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racism in Christianity

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bounds of their habitation: a request for guest posts

racism

It was our first pre-marital counseling session, and I was nervous. I wasn’t thrilled with being forced to do this, but John* wanted his pastor to marry us, and that meant going through at least four separate counseling sessions. However, both of us were in a different state than his pastor, so the only option I had was going to a pastor that made me . . . uncomfortable. I already was struggling with trusting this man. He’d exercised church discipline against a woman who dared to express a different view than him without seeking the approval of the church body first. When I was being attacked and lied about by one of the church’s young men, he had dismissed my concerns as “hysterical” and “humorless.”

As I sat in his office, on a sofa I felt like I might slide off of at any moment, I struggled to be in that moment, and not dwell on the past. I just needed to get through this– and then do it three more times.

“Well, first things first.” He opened. “There’s some questions to get out of the way. I know I’m not marrying you, but it’s my responsibility to make sure that you both are ready and qualified for marriage. I don’t want to do wrong by the pastor that is marrying you.”

We nodded. That seemed sensible.

“There are a few things that I have stood by my entire ministry. There are some couples I just won’t marry, because I think that it’s unbiblical. So, first off, have either one of you been married before?”

My laugh was a half-strangled twitter. “No.” John* echoed me.

“And you’re both of the same faith? You agree on matters of salvation, on standards? That’s part of what it means to be equally yoked, you know.”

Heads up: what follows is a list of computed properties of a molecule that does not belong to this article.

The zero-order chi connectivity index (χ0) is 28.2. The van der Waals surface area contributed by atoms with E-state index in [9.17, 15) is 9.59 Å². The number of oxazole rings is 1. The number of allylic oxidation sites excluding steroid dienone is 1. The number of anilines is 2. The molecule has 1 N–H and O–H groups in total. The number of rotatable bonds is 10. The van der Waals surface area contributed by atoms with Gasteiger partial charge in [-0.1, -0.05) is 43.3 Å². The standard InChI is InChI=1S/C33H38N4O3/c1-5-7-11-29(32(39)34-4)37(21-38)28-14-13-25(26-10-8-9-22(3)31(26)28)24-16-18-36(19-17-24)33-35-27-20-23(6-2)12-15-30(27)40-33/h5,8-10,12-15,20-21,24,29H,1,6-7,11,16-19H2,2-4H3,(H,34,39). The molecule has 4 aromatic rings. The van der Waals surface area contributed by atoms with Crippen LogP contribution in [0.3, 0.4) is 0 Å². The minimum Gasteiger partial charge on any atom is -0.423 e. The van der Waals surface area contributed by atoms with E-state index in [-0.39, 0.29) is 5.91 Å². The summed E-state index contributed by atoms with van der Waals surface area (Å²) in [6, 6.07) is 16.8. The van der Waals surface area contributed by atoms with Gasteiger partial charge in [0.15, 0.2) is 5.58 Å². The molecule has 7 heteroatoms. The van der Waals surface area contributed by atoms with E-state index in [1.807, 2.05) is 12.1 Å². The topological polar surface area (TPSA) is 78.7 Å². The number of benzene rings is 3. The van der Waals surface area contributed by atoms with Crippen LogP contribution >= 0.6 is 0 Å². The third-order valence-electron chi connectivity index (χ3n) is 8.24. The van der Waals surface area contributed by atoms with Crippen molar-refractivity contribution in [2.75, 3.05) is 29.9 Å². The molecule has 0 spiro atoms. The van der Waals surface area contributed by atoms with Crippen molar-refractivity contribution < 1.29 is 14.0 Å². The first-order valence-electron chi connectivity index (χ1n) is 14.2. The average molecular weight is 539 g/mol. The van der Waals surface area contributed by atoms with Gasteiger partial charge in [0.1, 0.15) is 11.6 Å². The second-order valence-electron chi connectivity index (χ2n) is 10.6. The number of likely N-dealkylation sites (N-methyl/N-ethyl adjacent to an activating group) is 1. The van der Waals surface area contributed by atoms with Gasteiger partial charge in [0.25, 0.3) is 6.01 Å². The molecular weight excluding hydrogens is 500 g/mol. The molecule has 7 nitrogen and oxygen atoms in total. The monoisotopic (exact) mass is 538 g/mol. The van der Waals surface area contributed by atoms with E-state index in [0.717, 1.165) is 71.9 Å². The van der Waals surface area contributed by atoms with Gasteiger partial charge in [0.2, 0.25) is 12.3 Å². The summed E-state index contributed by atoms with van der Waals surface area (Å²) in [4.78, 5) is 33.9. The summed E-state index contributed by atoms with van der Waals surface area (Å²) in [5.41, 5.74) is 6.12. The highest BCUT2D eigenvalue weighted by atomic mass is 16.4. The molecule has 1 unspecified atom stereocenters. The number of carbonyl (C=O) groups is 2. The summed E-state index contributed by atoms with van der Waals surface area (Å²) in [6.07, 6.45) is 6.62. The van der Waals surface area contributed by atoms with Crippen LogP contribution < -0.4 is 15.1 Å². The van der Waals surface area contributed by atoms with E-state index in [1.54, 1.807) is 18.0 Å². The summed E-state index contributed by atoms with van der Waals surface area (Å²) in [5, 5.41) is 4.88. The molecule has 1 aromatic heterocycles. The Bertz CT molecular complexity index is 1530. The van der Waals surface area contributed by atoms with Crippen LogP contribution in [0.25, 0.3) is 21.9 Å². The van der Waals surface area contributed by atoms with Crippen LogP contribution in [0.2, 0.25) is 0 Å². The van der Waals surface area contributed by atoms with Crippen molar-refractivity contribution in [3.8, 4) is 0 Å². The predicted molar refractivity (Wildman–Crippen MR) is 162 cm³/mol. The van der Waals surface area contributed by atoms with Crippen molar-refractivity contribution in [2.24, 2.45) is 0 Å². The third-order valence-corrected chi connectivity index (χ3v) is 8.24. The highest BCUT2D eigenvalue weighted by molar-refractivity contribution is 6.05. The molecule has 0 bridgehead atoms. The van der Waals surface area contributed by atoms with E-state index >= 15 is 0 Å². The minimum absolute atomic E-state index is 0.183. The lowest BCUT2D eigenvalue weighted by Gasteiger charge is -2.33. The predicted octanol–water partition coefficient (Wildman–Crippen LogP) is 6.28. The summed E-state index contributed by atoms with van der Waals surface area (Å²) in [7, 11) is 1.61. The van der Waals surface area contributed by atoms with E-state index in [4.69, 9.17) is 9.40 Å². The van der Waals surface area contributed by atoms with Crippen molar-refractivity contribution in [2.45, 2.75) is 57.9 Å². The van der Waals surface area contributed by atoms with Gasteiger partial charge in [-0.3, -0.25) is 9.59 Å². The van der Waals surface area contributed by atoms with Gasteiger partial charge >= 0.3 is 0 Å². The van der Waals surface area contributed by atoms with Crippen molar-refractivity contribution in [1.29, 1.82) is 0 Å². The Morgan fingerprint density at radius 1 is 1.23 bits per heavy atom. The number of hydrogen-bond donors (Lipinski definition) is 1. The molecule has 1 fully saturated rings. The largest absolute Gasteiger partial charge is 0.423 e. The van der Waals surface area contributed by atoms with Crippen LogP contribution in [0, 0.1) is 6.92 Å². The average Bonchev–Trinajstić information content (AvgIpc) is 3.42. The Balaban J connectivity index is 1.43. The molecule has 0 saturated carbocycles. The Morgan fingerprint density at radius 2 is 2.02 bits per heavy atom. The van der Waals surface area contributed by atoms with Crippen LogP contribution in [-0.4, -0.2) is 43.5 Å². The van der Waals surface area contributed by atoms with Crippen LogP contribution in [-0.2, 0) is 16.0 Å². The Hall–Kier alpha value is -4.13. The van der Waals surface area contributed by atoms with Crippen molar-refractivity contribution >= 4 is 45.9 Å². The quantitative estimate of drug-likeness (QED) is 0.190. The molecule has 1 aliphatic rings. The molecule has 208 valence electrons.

We told him that we were– and the questions continued for another 20, maybe 30 minutes. Most of them were fairly easy to answer, and fairly obvious. Toward the end of our session, the atmosphere had lighted up a bit. John seemed comfortable, and the pastor was leaning back in his chair, fingers clasped over his stomach.

“Well, you two passed with flying colors,” he laughed, “so no worries there. And there’s other questions I don’t even have to bother to ask you, of course. Don’t get me wrong, but I can’t in good conscience marry mixed-race couples.”

I struggled to keep my mouth from dropping open. He what?

“I realize there are plenty of folks who are willing to do that, and I’m totally alright with that, to each their own and all that. But, to me, the Bible is pretty clear on the subject. The children of God aren’t supposed to inter-marry. It’s all over the place– if they do, they’re bound to a cursed and shameful life, and they’ll never receive God’s fullest blessings. Now, I can’t say this in front of my congregation, it would step on too many toes, but I just feel that this is right. God confirmed it in the New Testament, in Acts, when he said that even though we’re all of one blood, we have the ‘bounds of our habitation‘ and we need to stick to that.”

I was silent for the entire 20-minute drive home.

I waited for my mother to come home from the grocery store, and immediately pulled her into her bedroom and shut the door. I explained to her what the pastor had said, and watched her become more and more horrified.